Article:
• Frost protection. As any gardener will no doubt be aware, most plants don’t take well to frosty nights and freezing temperatures. There are many methods to protect your plants against frost, from cloches and fleece blankets to careful watering and layering mulch.
  • Indoor gardening. Perhaps the simplest way to get your gardening fix without having the brace yourself against the chill is by planting inside. Not all plants will grow well indoors, so make sure you do your research. Most plants will grow best in rooms full of light and insulated against draughts. For the most effective indoor growing, it may be worth investing in specialist lights and a grow room.

Winter Wildlife in the Garden

Wintertime can be harsh for animals in the wild. Food is scarce, conditions are icy cold and shelter is hard to come by. You can help out the creatures that come to your garden by providing a little assistance. For the birds, leave out extra food in your birdfeeder and keep your birdbath topped up with water – though make sure it doesn’t freeze. A tennis ball in there should do the trick. You can also plant berry bushes, which will provide a source of winter food and a place to shelter.
For other creatures, make sure there’s somewhere for them to bunker down and sit out the winter months. Simply leave out a pile of leaves or uncut grass for groundlings to nest in.

Bird in Winter

What to Wear Outside

Obviously the priority when gardening outside from November to February is keeping warm. Wrap up as much as you can with hats, gloves, scarves and coats, while allowing enough ease of movement to be able to get on with your digging and pruning. A great way to cut back on the layers while retaining the warmth is with heated clothing. You can use heat pads for your hands or even battery heated socks and gloves for long-lasting toastiness. Just make sure that you don’t spend too long outside at a time, especially if you’re feeling unwell. There’s nothing like a regular tea break to warm yourself up!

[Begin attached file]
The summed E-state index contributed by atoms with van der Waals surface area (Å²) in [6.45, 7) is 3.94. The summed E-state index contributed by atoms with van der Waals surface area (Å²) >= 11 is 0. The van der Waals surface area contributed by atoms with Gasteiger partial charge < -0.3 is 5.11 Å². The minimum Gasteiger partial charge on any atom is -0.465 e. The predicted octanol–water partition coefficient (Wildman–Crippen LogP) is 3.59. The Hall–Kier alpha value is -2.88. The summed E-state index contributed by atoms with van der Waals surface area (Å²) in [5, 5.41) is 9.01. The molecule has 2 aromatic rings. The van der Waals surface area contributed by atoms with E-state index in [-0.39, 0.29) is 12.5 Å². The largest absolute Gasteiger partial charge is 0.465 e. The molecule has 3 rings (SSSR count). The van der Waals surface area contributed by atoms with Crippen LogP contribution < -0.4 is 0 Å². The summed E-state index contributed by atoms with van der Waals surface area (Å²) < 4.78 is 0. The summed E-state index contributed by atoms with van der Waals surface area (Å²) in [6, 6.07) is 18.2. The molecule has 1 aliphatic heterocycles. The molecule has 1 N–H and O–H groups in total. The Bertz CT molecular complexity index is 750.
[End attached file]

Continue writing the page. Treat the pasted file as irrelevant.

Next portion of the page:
One Year Ends, Another Begins

So don’t let the cold weather and long nights dishearten you too much – there’s still plenty of opportunity to get outside and enjoy your garden in winter. From protecting the plants you’ve tended all year to planning new features for the next, winter is the perfect time for reflection and inspiration. Take a brisk walk through the grass before huddling up inside with a hot drink and admiring your garden through the window. Treat someone special to a book full of gardening ideas for Christmas. And most of all get ready, for spring will soon begin!

George at PrimroseGeorge works in the Primrose marketing team. As a lover of all things filmic, he also gets involved with our TV ads and web videos.

George’s idea of the perfect time in the garden is a long afternoon sitting in the shade with a good book. A cool breeze, peace and quiet… But of course, he’s usually disturbed by his energetic wire fox terrier, Poppy!

He writes about his misadventures in repotting plants and new discoveries about cat repellers.

See all of George’s posts.

Celebrations And Holidays, Charlie, Garden Design, Gardening Year, Halloween, How To, Ponds, Water Features

gyard